Preaching to the Choir

These are some sermons, but mostly lectionary discussions. It also has prayers for some Sundays.

Thursday, May 04, 2006

Part 3 of the sermon on Wrath

Such anger may not be as dramatic as eruptions of visible rage, but it is a soul-destroying state of life. Can such anger be overcome? The great fifth century monastic writer Cassian discusses anger at some length in book eight of The Institutes. He states bluntly that the acquisition of peace of mind “must not be made to depend on another’s will...but it lies rather in our own control.” Remember that Paul said in Galatians that Self Control is a fruit of the Spirit.
In other words the angry person only gets rid of the anger when it dawns on him or her to stop hurting herself and others. Put simply One must understand why one is angry and, more importantly, learn how to let go of it. Cassian frames the matter in theological terms: the Holy Spirit cannot dwell in company with the spirit of anger. We might put it this way: the price of persistent anger is misery; the reward for letting go of anger is peace of mind. Benedict linked anger to self-absorption and pride; and then linked peace of mind to its opposites, love and concern. That strikes me as a wonderful truth even if easy to give and hard to put into play.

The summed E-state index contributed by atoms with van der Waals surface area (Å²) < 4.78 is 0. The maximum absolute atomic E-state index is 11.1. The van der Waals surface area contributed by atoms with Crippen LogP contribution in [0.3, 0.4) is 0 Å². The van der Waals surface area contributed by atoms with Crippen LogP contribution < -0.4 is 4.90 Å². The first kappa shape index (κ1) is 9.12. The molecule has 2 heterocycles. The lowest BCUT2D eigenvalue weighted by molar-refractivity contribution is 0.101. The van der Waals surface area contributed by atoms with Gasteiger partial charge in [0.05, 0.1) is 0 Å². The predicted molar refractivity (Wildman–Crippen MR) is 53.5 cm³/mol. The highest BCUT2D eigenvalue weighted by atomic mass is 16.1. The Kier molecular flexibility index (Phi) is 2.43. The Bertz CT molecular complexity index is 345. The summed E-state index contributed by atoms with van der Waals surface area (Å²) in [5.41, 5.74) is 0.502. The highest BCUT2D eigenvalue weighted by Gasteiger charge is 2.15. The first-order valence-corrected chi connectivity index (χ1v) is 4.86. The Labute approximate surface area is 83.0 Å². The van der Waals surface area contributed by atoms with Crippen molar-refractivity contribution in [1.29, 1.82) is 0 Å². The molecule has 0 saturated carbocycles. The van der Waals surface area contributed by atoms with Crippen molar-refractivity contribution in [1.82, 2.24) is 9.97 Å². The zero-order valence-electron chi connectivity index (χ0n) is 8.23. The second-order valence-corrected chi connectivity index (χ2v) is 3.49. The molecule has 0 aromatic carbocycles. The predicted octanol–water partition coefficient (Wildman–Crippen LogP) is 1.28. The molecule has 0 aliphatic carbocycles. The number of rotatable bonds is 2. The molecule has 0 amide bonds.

Jesus tells us that we must first love God and then our neighbor as our self. It is patently the case that the angry soul neither loves neighbor nor self; so to let go of anger is to learn to love one’s self and, then, others. If the old monks are correct, and I think they are, it is a hard task to do so but, in the end, worth it for self and neighbor and, ultimately, for the love of God. And isn’t that what Jesus taught us as the first commandment is to Love the Lord our God with all our heart mind soul and body. The second being like it to love our neighbor as ourself. Frankly all the law and the prophets and Psychology can be wrapped up in those words.

Today we heard James words to the early Christian Community on dealing with anger. He knew like that 4th Century Desert monks that Anger could be corrosive, destructive, alienating, and harmful to the person, and the community. It is words we need to heed about dealing with anger along with others have to say.
"Be quick to listen, slow to speak, slow to anger...." (James 1:19)

In your anger do not sin: Do not let the sun go down while you are still angry (Ephesians 4:26 NIV)


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